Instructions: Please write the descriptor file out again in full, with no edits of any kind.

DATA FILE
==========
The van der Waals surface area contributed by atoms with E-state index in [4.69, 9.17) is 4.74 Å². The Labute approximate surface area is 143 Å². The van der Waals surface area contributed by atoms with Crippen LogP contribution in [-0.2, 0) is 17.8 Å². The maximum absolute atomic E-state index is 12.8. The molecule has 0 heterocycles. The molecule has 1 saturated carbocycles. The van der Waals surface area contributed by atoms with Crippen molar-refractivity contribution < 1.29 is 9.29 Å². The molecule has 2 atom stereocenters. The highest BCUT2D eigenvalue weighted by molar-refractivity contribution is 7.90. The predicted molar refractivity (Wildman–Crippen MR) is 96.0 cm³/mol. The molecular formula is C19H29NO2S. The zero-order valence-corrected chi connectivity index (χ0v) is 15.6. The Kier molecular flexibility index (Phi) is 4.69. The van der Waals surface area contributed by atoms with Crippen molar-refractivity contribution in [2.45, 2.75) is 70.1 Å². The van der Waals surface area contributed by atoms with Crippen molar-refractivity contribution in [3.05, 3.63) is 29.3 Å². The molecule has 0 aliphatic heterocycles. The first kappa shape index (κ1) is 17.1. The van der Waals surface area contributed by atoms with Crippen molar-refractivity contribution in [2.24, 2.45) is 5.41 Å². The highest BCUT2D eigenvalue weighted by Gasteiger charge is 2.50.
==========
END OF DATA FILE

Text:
The van der Waals surface area contributed by atoms with E-state index in [4.69, 9.17) is 4.74 Å². The Labute approximate surface area is 143 Å². The van der Waals surface area contributed by atoms with Crippen LogP contribution in [-0.2, 0) is 17.8 Å². The maximum absolute atomic E-state index is 12.8. The molecule has 0 heterocycles. The molecule has 1 saturated carbocycles. The van der Waals surface area contributed by atoms with Crippen molar-refractivity contribution < 1.29 is 9.29 Å². The molecule has 2 atom stereocenters. The highest BCUT2D eigenvalue weighted by molar-refractivity contribution is 7.90. The predicted molar refractivity (Wildman–Crippen MR) is 96.0 cm³/mol. The molecular formula is C19H29NO2S. The zero-order valence-corrected chi connectivity index (χ0v) is 15.6. The Kier molecular flexibility index (Phi) is 4.69. The van der Waals surface area contributed by atoms with Crippen molar-refractivity contribution in [2.45, 2.75) is 70.1 Å². The van der Waals surface area contributed by atoms with Crippen molar-refractivity contribution in [3.05, 3.63) is 29.3 Å². The molecule has 0 aliphatic heterocycles. The first kappa shape index (κ1) is 17.1. The van der Waals surface area contributed by atoms with Crippen molar-refractivity contribution in [2.24, 2.45) is 5.41 Å². The highest BCUT2D eigenvalue weighted by Gasteiger charge is 2.50.